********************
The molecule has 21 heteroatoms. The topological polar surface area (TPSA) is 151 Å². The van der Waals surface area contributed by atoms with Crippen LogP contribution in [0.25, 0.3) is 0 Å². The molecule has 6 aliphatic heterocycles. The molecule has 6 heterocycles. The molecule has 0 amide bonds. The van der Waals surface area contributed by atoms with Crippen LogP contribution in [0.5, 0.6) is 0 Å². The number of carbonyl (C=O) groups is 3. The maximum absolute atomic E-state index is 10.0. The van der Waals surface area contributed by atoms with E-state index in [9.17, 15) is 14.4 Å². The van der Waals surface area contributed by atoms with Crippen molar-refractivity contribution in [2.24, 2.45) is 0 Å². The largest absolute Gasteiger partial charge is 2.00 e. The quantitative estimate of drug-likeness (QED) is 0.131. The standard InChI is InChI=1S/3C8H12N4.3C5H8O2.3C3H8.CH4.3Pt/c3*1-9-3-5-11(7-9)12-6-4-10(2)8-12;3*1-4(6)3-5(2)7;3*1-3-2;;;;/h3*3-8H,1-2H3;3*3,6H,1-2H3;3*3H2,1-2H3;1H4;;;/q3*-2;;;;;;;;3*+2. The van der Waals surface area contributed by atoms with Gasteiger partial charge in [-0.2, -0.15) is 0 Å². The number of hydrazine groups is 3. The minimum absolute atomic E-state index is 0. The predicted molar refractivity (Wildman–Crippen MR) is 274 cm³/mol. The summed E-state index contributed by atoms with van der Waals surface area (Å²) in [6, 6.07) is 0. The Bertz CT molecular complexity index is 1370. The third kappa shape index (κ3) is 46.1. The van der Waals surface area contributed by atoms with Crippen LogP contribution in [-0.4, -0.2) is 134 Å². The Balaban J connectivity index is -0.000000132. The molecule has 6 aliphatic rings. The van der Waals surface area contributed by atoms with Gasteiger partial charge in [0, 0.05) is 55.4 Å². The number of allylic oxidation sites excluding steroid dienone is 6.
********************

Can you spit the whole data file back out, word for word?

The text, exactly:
The molecule has 21 heteroatoms. The topological polar surface area (TPSA) is 151 Å². The van der Waals surface area contributed by atoms with Crippen LogP contribution in [0.25, 0.3) is 0 Å². The molecule has 6 aliphatic heterocycles. The molecule has 6 heterocycles. The molecule has 0 amide bonds. The van der Waals surface area contributed by atoms with Crippen LogP contribution in [0.5, 0.6) is 0 Å². The number of carbonyl (C=O) groups is 3. The maximum absolute atomic E-state index is 10.0. The van der Waals surface area contributed by atoms with E-state index in [9.17, 15) is 14.4 Å². The van der Waals surface area contributed by atoms with Crippen molar-refractivity contribution in [2.24, 2.45) is 0 Å². The largest absolute Gasteiger partial charge is 2.00 e. The quantitative estimate of drug-likeness (QED) is 0.131. The standard InChI is InChI=1S/3C8H12N4.3C5H8O2.3C3H8.CH4.3Pt/c3*1-9-3-5-11(7-9)12-6-4-10(2)8-12;3*1-4(6)3-5(2)7;3*1-3-2;;;;/h3*3-8H,1-2H3;3*3,6H,1-2H3;3*3H2,1-2H3;1H4;;;/q3*-2;;;;;;;;3*+2. The van der Waals surface area contributed by atoms with Gasteiger partial charge in [-0.2, -0.15) is 0 Å². The number of hydrazine groups is 3. The minimum absolute atomic E-state index is 0. The predicted molar refractivity (Wildman–Crippen MR) is 274 cm³/mol. The summed E-state index contributed by atoms with van der Waals surface area (Å²) in [6, 6.07) is 0. The Bertz CT molecular complexity index is 1370. The third kappa shape index (κ3) is 46.1. The van der Waals surface area contributed by atoms with Crippen LogP contribution in [-0.4, -0.2) is 134 Å². The Balaban J connectivity index is -0.000000132. The molecule has 6 aliphatic rings. The van der Waals surface area contributed by atoms with Gasteiger partial charge in [0, 0.05) is 55.4 Å². The number of allylic oxidation sites excluding steroid dienone is 6.